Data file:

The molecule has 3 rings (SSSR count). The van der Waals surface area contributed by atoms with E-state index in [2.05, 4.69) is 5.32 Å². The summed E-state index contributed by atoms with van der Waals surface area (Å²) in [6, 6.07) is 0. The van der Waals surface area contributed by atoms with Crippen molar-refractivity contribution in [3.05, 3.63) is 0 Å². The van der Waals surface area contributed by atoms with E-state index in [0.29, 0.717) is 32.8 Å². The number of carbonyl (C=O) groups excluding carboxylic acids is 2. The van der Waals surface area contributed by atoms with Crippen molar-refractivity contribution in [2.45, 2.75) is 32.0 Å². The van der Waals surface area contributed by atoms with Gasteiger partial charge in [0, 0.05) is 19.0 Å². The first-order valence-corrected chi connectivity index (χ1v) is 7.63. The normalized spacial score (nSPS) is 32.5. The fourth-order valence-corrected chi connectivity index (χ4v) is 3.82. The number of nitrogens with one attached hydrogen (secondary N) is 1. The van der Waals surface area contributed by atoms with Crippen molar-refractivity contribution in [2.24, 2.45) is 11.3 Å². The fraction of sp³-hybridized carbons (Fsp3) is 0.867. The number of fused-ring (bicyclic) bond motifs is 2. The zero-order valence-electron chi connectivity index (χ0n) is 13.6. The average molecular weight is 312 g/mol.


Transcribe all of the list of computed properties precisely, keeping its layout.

The molecule has 3 rings (SSSR count). The van der Waals surface area contributed by atoms with E-state index in [2.05, 4.69) is 5.32 Å². The summed E-state index contributed by atoms with van der Waals surface area (Å²) in [6, 6.07) is 0. The van der Waals surface area contributed by atoms with Crippen molar-refractivity contribution in [3.05, 3.63) is 0 Å². The van der Waals surface area contributed by atoms with E-state index in [0.29, 0.717) is 32.8 Å². The number of carbonyl (C=O) groups excluding carboxylic acids is 2. The van der Waals surface area contributed by atoms with Crippen molar-refractivity contribution in [2.45, 2.75) is 32.0 Å². The van der Waals surface area contributed by atoms with Gasteiger partial charge in [0, 0.05) is 19.0 Å². The first-order valence-corrected chi connectivity index (χ1v) is 7.63. The normalized spacial score (nSPS) is 32.5. The fourth-order valence-corrected chi connectivity index (χ4v) is 3.82. The number of nitrogens with one attached hydrogen (secondary N) is 1. The van der Waals surface area contributed by atoms with Crippen molar-refractivity contribution in [2.24, 2.45) is 11.3 Å². The fraction of sp³-hybridized carbons (Fsp3) is 0.867. The number of fused-ring (bicyclic) bond motifs is 2. The zero-order valence-electron chi connectivity index (χ0n) is 13.6. The average molecular weight is 312 g/mol.